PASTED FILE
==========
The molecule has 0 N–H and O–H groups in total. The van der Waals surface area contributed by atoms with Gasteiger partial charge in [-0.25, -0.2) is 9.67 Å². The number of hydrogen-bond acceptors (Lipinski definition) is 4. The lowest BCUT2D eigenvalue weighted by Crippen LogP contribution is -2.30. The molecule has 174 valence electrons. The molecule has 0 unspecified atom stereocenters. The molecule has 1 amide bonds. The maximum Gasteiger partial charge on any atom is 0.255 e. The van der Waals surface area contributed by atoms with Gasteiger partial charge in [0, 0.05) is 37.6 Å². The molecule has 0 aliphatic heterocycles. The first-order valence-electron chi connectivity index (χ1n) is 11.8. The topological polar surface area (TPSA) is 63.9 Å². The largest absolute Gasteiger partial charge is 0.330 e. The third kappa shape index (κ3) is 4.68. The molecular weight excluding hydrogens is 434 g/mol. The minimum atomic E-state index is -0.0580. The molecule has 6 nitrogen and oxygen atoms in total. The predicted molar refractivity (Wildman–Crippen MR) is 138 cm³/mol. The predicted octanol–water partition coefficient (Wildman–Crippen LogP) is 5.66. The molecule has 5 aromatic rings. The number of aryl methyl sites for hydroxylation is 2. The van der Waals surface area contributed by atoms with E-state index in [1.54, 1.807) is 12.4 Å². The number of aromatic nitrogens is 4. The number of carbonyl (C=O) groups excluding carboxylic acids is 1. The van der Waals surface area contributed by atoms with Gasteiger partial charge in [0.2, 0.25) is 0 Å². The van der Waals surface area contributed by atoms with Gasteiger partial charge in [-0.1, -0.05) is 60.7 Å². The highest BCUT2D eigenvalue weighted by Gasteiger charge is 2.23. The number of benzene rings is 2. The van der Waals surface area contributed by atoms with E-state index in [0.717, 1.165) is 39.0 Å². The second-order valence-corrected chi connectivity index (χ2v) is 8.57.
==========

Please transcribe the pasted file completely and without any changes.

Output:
The molecule has 0 N–H and O–H groups in total. The van der Waals surface area contributed by atoms with Gasteiger partial charge in [-0.25, -0.2) is 9.67 Å². The number of hydrogen-bond acceptors (Lipinski definition) is 4. The lowest BCUT2D eigenvalue weighted by Crippen LogP contribution is -2.30. The molecule has 174 valence electrons. The molecule has 0 unspecified atom stereocenters. The molecule has 1 amide bonds. The maximum Gasteiger partial charge on any atom is 0.255 e. The van der Waals surface area contributed by atoms with Gasteiger partial charge in [0, 0.05) is 37.6 Å². The molecule has 0 aliphatic heterocycles. The first-order valence-electron chi connectivity index (χ1n) is 11.8. The topological polar surface area (TPSA) is 63.9 Å². The largest absolute Gasteiger partial charge is 0.330 e. The third kappa shape index (κ3) is 4.68. The molecular weight excluding hydrogens is 434 g/mol. The minimum atomic E-state index is -0.0580. The molecule has 6 nitrogen and oxygen atoms in total. The predicted molar refractivity (Wildman–Crippen MR) is 138 cm³/mol. The predicted octanol–water partition coefficient (Wildman–Crippen LogP) is 5.66. The molecule has 5 aromatic rings. The number of aryl methyl sites for hydroxylation is 2. The van der Waals surface area contributed by atoms with E-state index in [1.54, 1.807) is 12.4 Å². The number of aromatic nitrogens is 4. The number of carbonyl (C=O) groups excluding carboxylic acids is 1. The van der Waals surface area contributed by atoms with Gasteiger partial charge in [0.2, 0.25) is 0 Å². The van der Waals surface area contributed by atoms with Gasteiger partial charge in [-0.1, -0.05) is 60.7 Å². The highest BCUT2D eigenvalue weighted by Gasteiger charge is 2.23. The number of benzene rings is 2. The van der Waals surface area contributed by atoms with E-state index in [0.717, 1.165) is 39.0 Å². The second-order valence-corrected chi connectivity index (χ2v) is 8.57.